Hebrews 13:17 says, “Obey your leaders and submit to their authority. They keep watch over you as men who must give an account.” In light of this verse, a faithful pastor or elder should feel responsible for the spiritual state of every member of his flock. Like a father worried about his son who hasn’t yet come home late at night, a good shepherd doesn’t rest until all his sheep are accounted for. Non-attenders make this task nearly impossible.
5. Faithful attenders are positioned to exhort, correct, and encourage their fellow members according to God’s Word, whereas non-attenders are not.
Because of their absence, non-attenders cannot possibly know when or how the other members of their church community are burdened by sin or suffering. When church members are present and engaged, on the other hand, they can speak the truth in love to one another, just as their Lord exhorted through the apostle Paul. “Rather, speaking the truth in love, we are to grow up in every way into him who is the head, into Christ, from whom the whole body, joined and held together by every joint with which it is equipped, when each part is working properly, makes the body grow so that it builds itself up in love” (Ephesians 4:15-16).
6. Faithful attenders will steadily grow in respect to their salvation, whereas non-attenders will not.
“Like newborn infants, long for the pure spiritual milk, that by it you may grow up into salvation” (1 Peter 2:2). Since God has appointed specific means by which Christians grow in their faith, neglecting those means will stifle spiritual health and growth. Hearing the Word of God preached, singing the Word of God in corporate worship, and serving the body of Christ according to the Word of God are just a few examples of graces given to us for our sanctification. They are primarily available to those who gather faithfully with the church.
7. Faithful attenders will be helped to persevere in faith, whereas non-attenders endanger their souls.
While it is true that we are saved by grace alone through faith alone in Christ alone, it is also true that God uses the local church to help us persevere in saving faith. In the book of Hebrews, we find that one of the primary ways God guards us from apostasy is through the spiritual strengthening of other believers (Hebrews 3:12-14; 10:19-31, 12:25-13:17). As it has been made clear in all the previous points, we need other believers to help us fight sin and follow Jesus. This means that while your attendance at church does not earn your salvation, it is something God uses to help you persevere in faith and enter into the final rest that has been laid before us in Christ (Hebrews 4:6-16).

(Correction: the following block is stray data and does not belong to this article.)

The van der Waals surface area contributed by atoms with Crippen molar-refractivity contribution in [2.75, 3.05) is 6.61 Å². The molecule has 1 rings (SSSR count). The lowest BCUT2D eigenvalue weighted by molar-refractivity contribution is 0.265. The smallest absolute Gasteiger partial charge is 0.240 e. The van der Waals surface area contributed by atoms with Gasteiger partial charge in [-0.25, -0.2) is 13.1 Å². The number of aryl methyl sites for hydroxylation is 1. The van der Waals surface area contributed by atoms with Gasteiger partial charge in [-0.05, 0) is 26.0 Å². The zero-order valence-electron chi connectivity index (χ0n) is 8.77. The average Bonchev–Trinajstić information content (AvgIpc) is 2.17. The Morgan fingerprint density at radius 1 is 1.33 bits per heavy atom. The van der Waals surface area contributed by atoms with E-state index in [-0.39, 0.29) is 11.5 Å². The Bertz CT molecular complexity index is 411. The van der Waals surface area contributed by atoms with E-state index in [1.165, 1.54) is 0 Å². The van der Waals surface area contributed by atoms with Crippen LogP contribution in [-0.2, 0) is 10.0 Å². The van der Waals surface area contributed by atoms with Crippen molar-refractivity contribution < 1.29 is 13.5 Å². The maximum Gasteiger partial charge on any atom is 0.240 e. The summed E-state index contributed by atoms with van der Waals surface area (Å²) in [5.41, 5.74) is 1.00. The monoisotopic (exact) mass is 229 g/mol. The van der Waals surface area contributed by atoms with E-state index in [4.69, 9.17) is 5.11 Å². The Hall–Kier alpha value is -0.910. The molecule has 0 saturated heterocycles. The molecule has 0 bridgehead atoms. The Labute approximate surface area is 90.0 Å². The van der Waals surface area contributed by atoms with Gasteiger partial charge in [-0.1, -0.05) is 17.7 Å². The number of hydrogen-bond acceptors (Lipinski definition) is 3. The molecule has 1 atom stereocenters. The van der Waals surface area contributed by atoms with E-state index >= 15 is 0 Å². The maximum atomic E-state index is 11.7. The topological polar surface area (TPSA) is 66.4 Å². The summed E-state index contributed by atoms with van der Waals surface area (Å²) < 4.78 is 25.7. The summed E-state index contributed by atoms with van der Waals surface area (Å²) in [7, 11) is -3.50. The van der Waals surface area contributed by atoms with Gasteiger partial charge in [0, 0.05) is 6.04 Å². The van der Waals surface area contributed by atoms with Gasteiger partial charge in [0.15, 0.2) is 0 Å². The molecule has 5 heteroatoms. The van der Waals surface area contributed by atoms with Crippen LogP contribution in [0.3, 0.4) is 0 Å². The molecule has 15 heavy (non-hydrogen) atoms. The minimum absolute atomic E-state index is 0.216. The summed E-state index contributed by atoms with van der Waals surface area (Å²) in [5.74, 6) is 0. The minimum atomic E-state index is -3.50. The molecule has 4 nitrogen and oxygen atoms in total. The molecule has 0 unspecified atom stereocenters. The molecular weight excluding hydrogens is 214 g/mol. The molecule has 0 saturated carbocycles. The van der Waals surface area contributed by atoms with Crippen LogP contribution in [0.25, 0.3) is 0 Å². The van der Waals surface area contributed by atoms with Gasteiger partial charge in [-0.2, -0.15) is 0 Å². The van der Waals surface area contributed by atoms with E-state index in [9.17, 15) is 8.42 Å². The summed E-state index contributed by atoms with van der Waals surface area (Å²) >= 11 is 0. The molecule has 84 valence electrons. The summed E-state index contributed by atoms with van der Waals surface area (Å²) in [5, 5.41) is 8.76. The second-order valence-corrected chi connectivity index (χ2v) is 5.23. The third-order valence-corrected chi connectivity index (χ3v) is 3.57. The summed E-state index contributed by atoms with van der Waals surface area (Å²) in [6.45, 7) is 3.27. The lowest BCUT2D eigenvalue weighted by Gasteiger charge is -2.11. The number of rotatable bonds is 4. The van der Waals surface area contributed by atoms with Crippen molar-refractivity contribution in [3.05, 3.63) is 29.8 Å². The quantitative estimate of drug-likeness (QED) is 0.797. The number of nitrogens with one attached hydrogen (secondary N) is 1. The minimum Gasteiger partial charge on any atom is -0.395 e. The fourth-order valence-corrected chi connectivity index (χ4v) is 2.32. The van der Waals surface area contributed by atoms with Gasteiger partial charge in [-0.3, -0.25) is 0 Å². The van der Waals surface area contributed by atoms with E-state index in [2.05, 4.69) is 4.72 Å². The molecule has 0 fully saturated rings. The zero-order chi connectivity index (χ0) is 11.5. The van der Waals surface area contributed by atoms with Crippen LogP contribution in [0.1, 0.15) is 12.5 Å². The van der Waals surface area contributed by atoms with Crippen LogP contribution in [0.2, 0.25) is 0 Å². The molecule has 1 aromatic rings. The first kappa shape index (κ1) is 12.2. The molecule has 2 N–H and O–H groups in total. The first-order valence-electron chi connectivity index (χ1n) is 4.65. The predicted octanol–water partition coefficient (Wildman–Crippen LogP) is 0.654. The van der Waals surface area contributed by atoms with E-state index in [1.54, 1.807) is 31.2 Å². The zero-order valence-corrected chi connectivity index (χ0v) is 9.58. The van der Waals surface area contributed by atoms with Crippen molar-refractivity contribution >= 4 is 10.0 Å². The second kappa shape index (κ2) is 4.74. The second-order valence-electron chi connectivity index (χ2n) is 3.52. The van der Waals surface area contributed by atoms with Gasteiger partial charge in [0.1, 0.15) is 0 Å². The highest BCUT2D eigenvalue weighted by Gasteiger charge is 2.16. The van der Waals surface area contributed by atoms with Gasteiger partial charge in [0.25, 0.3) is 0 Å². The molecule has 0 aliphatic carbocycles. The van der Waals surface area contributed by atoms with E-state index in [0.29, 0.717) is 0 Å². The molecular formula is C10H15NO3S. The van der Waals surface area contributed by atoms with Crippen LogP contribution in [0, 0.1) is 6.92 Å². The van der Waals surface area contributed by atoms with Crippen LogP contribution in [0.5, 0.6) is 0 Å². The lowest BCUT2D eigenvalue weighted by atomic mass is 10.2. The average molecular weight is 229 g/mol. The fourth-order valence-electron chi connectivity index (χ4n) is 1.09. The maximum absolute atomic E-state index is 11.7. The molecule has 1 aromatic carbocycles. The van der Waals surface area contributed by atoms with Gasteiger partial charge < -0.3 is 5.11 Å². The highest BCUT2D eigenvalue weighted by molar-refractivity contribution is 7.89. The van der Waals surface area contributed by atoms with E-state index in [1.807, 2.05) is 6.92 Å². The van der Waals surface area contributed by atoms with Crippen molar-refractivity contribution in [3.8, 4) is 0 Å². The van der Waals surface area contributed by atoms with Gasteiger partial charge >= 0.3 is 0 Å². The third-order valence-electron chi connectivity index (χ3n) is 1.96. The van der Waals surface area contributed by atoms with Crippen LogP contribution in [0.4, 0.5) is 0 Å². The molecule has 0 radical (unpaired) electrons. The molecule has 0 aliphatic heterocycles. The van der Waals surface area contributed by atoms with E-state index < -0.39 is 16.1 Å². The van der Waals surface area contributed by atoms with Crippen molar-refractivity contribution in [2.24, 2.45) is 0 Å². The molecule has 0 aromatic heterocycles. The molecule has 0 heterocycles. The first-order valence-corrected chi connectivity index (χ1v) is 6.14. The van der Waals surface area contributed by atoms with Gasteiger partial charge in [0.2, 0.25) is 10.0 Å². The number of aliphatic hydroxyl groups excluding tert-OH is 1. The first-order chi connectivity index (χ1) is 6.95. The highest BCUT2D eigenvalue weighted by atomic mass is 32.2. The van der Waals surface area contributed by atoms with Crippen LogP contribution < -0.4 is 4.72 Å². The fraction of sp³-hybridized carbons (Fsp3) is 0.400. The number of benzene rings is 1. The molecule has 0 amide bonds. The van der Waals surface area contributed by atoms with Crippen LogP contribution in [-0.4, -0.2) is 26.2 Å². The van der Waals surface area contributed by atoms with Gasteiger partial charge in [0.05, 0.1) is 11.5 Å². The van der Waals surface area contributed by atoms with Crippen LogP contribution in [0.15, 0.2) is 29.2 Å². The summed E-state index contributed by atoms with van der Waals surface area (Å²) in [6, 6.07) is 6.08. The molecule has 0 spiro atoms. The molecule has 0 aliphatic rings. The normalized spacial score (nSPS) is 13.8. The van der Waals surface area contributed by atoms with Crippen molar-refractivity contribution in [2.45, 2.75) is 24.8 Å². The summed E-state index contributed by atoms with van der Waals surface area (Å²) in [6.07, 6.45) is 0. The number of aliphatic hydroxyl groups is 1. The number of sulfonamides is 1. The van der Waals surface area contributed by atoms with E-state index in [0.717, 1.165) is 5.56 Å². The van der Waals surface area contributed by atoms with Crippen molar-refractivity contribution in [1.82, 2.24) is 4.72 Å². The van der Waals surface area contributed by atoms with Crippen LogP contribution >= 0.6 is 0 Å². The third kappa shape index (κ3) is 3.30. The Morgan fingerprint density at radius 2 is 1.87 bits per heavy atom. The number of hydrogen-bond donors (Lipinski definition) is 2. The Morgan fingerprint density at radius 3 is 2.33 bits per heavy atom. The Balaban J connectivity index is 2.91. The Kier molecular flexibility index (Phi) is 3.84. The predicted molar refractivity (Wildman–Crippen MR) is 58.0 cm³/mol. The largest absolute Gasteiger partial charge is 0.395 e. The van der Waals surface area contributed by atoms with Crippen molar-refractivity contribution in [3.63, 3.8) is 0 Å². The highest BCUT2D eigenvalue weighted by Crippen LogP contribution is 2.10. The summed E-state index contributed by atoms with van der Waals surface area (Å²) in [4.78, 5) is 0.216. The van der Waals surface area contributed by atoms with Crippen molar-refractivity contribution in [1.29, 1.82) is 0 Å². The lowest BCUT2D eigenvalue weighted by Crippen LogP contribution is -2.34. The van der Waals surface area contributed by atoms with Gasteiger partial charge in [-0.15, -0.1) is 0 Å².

These concerns certainly weigh heavily on faithful pastors, but they should be felt by the whole congregation, as well. We are called by God to love one another and are duty-bound by Scripture to care for each other by ensuring that we are fulfilling our commitments to the Lord and to one another (Galatians 6:1-2; 1 Thessalonians 5:11; Hebrews 3:12-13). We do this because, by God’s grace, we care deeply for the Lord’s honor and the welfare of one another’s souls.
For all of these reasons, we cannot stand idle when a member is not attending church on a regular basis (1 Peter 5:1-3). In these situations, church elders should lead the congregation in making inquiries of the individual’s status and, if necessary, encourage them to honor their responsibility to attend services. If the member does not respond to the elders’ inquiries or fails to provide us with an adequate explanation for non-attendance, it will likely be necessary to follow the command of the Lord Jesus and present the member’s name to the congregation for removal from membership as a matter of church discipline (Matthew 18:15-18).
Adapted from this post at 9Marks.